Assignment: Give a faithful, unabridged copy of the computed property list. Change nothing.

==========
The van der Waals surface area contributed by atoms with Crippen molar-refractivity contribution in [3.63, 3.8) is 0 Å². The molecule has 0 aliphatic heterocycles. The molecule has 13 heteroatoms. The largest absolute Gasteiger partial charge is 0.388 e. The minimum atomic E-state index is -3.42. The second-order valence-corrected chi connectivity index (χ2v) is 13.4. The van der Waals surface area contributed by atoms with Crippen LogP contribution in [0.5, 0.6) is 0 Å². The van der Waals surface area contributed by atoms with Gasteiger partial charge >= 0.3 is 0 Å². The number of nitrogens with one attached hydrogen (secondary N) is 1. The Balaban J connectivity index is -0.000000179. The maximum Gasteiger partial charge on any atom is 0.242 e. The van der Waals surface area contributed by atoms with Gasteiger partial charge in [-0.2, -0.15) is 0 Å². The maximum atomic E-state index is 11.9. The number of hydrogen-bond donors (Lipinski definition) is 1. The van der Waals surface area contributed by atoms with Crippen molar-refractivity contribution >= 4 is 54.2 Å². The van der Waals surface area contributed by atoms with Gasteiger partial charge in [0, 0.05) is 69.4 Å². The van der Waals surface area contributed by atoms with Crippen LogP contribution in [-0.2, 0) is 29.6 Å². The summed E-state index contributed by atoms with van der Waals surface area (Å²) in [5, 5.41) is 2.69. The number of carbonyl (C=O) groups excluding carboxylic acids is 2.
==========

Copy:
The van der Waals surface area contributed by atoms with Crippen molar-refractivity contribution in [3.63, 3.8) is 0 Å². The molecule has 0 aliphatic heterocycles. The molecule has 13 heteroatoms. The largest absolute Gasteiger partial charge is 0.388 e. The minimum atomic E-state index is -3.42. The second-order valence-corrected chi connectivity index (χ2v) is 13.4. The van der Waals surface area contributed by atoms with Crippen LogP contribution in [0.5, 0.6) is 0 Å². The van der Waals surface area contributed by atoms with Gasteiger partial charge >= 0.3 is 0 Å². The number of nitrogens with one attached hydrogen (secondary N) is 1. The Balaban J connectivity index is -0.000000179. The maximum Gasteiger partial charge on any atom is 0.242 e. The van der Waals surface area contributed by atoms with Gasteiger partial charge in [-0.2, -0.15) is 0 Å². The maximum atomic E-state index is 11.9. The number of hydrogen-bond donors (Lipinski definition) is 1. The van der Waals surface area contributed by atoms with Crippen molar-refractivity contribution >= 4 is 54.2 Å². The van der Waals surface area contributed by atoms with Gasteiger partial charge in [0, 0.05) is 69.4 Å². The van der Waals surface area contributed by atoms with Crippen LogP contribution in [-0.2, 0) is 29.6 Å². The summed E-state index contributed by atoms with van der Waals surface area (Å²) in [5, 5.41) is 2.69. The number of carbonyl (C=O) groups excluding carboxylic acids is 2.